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Live From the Living Room

Dogwood Moon celebrates its latest CD, which gives home recording new meaning.


The husband-and-wife team of Jonathan Grossman and Laurie Gunning--a.k.a. Dogwood Moon--will feature their brand of high-energy folk music Saturday night as they host a CD release party at the Ban-Dar in Ventura.

It will be another strange double bill that could only happen at this eclectic venue, as boogie-woogie piano virtuoso Carl Sonny Leyland takes over the stage at 10 p.m. after Dogwood Moon has finished blowing minds with several of their 100 or so original songs.

The new CD is "Dogwood Moon Live @ Fox Run," a recording that is not much more than a month old. This is the Moon's fourth album in a career that is not quite 5 years old.

Gunning and Grossman met while taking voice lessons from the same teacher, and although recently electrified, began as a pair of acoustic folkies. Based in Los Angeles, the pair toured frequently around California, across the country and in Europe. Locally, their soaring vocals and hook-filled songs and enthusiastic performances made them favorites at the old Cafe Voltaire in Ventura. Gunning has a powerful voice that is part Grace Slick, part Carly Simon and part Stevie Nicks and harmonizes perfectly with her husband.

Now living in Santa Monica, the couple still play 15 to 20 gigs a month and are at work on another album. They're about to enter the soundtrack business, as well. Grossman discussed the latest news concerning his favorite duo during a recent phone interview.

How's the Dogwood Moon biz these days?

It's been fantastic, man, really good. The best thing about what we've been doing is that we've been off the road.

How long have you two been gone?

We were gone for two years, living in our car, staying on friends' couches. We never had our own bed to sleep on, that kind of situation, and always having to entertain. You haven't seen your college buddy in three years and he happens to be working the night we're playing in his town, and when we get back from the show, it's like "Hey, sing me a song." You know, it's like one in the morning and we've driven 800 miles that day. And that was kind of the downside of the whole thing. The good side was we got to spend so much time with all of our friends and I was able to meet all of Laurie's family, and she met all my family.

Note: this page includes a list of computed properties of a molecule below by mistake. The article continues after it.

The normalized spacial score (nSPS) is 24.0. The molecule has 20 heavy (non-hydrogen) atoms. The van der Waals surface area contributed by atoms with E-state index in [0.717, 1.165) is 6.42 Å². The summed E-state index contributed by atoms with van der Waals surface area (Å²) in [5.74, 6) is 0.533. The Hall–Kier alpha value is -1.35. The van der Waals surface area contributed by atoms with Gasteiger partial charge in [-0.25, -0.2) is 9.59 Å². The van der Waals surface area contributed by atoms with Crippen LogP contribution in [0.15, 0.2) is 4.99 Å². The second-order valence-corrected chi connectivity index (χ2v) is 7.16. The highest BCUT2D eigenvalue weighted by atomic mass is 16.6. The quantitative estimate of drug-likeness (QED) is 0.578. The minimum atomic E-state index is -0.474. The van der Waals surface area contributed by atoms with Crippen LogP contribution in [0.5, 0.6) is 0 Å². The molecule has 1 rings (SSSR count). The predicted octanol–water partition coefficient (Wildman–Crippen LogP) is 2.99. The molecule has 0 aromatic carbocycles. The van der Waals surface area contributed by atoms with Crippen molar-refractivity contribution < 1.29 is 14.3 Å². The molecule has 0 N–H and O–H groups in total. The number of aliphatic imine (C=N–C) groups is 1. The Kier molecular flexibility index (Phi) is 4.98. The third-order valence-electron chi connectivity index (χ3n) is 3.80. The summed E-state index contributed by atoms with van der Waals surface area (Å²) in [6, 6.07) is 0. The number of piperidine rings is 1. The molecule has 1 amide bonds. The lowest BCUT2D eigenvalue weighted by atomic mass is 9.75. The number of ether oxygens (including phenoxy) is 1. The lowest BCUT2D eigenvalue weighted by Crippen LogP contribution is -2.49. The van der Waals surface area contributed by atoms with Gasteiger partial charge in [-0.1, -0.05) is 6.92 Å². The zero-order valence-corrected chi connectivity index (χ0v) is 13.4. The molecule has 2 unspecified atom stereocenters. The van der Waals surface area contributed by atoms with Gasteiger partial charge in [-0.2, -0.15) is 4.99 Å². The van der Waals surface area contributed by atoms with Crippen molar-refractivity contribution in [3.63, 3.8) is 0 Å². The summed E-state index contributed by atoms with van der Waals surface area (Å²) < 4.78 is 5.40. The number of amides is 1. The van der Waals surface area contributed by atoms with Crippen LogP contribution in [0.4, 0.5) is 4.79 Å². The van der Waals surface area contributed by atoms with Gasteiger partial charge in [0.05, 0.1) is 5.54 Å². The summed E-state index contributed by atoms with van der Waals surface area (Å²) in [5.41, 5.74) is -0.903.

Four CDs is quite a body of work. You're definitely not on the Boston timetable of an album every 10 years.

Exactly. Four years, four CDs and about a thousand shows. My big thing is writing. I love to write. The greatest thing about loving to write is that it's a talent to have when you don't want to be on the road. It's not all about performing and being in front of a crowd, but about the craft of writing. And, as it turns out, I'm starting a company with a friend of mine I met in college at Cornell, [called] Dogwood Moon Music. We'll be writing soundtrack music and we'll be able to stay here in L.A. and just write music, and I won't have to sing for my meals at one in the morning anymore.

So how many Dogwood Moon songs are there?

Oh, I don't know, maybe one hundred. But we play so often that songs don't stay new for very long. A song that was new two months ago has been played 100 times, so that's the impetus for writing new songs.

What's the story on the new album?

We met some people in Sudbury, Mass., who are really big folk people, folk angels really. They have a rather large house with a recording studio, and they house a lot of traveling performers--people come through and do a house concert at their home, then stay at their home. We were staying at their home often when we were in that area, and they said "Hey, let's do a live album." They had all this tricked-out studio gear, so we invited all our fans in the area and recorded it in the living room. I mixed it over the course of the next week and we released it within a month after it was done.

Where does it fit in with what came before?

A little bit edgier, less folky, more like singer-songwriter rock, or alternative folk. I think we're coming into our own sound. We're able to do the vocal harmony thing, and I think there's a little more drive to it. Whereas the lyrics on the first couple of albums were centered around nature, these lyrics seem to be more centered around questioning our purpose here and questioning our relationship with the people we come in contact with.

Why did you go from acoustic to electric?

We had been playing the same set for the first couple of years. I was playing guitar and Laurie was playing shaker, but what happened was we'd have these four-hour shows and we'd want to do something improvisational and all she had was a shaker, so she decided she wanted to learn an instrument. Then one day on our tour in Europe, she picked up a bass and within three days she was playing at our shows. It really freed me up from being just the acoustic strummer guy, so then I started adding a more acoustic-electric sound.

So what are the advantages and disadvantages of being a duo?

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